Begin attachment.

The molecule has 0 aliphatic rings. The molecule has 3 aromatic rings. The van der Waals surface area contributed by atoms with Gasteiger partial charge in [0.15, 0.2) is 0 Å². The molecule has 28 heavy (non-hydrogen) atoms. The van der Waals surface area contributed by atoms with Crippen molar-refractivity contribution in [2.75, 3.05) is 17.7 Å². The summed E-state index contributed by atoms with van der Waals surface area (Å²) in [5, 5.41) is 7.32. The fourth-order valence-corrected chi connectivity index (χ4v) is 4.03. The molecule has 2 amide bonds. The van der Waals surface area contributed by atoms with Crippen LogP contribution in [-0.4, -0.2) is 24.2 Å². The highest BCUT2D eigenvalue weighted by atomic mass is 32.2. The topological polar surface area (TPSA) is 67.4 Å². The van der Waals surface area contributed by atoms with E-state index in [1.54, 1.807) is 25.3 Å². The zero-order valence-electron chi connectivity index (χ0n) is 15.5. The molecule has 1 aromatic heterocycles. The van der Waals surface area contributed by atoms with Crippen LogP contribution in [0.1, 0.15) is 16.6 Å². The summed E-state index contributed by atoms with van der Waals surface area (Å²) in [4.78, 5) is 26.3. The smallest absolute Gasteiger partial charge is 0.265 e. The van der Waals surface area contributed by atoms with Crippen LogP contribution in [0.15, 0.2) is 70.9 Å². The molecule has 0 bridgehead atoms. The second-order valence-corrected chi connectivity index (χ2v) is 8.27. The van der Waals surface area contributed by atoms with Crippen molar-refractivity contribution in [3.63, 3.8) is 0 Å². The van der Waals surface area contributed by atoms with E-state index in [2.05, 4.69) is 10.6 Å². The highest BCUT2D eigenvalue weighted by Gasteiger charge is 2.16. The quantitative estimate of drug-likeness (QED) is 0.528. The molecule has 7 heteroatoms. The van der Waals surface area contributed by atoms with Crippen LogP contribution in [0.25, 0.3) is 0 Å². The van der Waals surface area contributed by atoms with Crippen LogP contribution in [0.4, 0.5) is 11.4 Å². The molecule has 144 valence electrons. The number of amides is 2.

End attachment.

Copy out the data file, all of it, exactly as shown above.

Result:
The molecule has 0 aliphatic rings. The molecule has 3 aromatic rings. The van der Waals surface area contributed by atoms with Gasteiger partial charge in [0.15, 0.2) is 0 Å². The molecule has 28 heavy (non-hydrogen) atoms. The van der Waals surface area contributed by atoms with Crippen molar-refractivity contribution in [2.75, 3.05) is 17.7 Å². The summed E-state index contributed by atoms with van der Waals surface area (Å²) in [5, 5.41) is 7.32. The fourth-order valence-corrected chi connectivity index (χ4v) is 4.03. The molecule has 2 amide bonds. The van der Waals surface area contributed by atoms with Crippen LogP contribution in [-0.4, -0.2) is 24.2 Å². The highest BCUT2D eigenvalue weighted by atomic mass is 32.2. The topological polar surface area (TPSA) is 67.4 Å². The van der Waals surface area contributed by atoms with E-state index in [1.54, 1.807) is 25.3 Å². The zero-order valence-electron chi connectivity index (χ0n) is 15.5. The molecule has 1 aromatic heterocycles. The van der Waals surface area contributed by atoms with Crippen LogP contribution in [0.1, 0.15) is 16.6 Å². The summed E-state index contributed by atoms with van der Waals surface area (Å²) in [4.78, 5) is 26.3. The smallest absolute Gasteiger partial charge is 0.265 e. The van der Waals surface area contributed by atoms with Crippen LogP contribution in [0.15, 0.2) is 70.9 Å². The molecule has 0 bridgehead atoms. The second-order valence-corrected chi connectivity index (χ2v) is 8.27. The van der Waals surface area contributed by atoms with Crippen molar-refractivity contribution in [3.63, 3.8) is 0 Å². The van der Waals surface area contributed by atoms with E-state index in [2.05, 4.69) is 10.6 Å². The highest BCUT2D eigenvalue weighted by Gasteiger charge is 2.16. The quantitative estimate of drug-likeness (QED) is 0.528. The molecule has 7 heteroatoms. The van der Waals surface area contributed by atoms with Crippen LogP contribution in [0.25, 0.3) is 0 Å². The van der Waals surface area contributed by atoms with Crippen LogP contribution in [0.4, 0.5) is 11.4 Å². The molecule has 144 valence electrons. The number of amides is 2.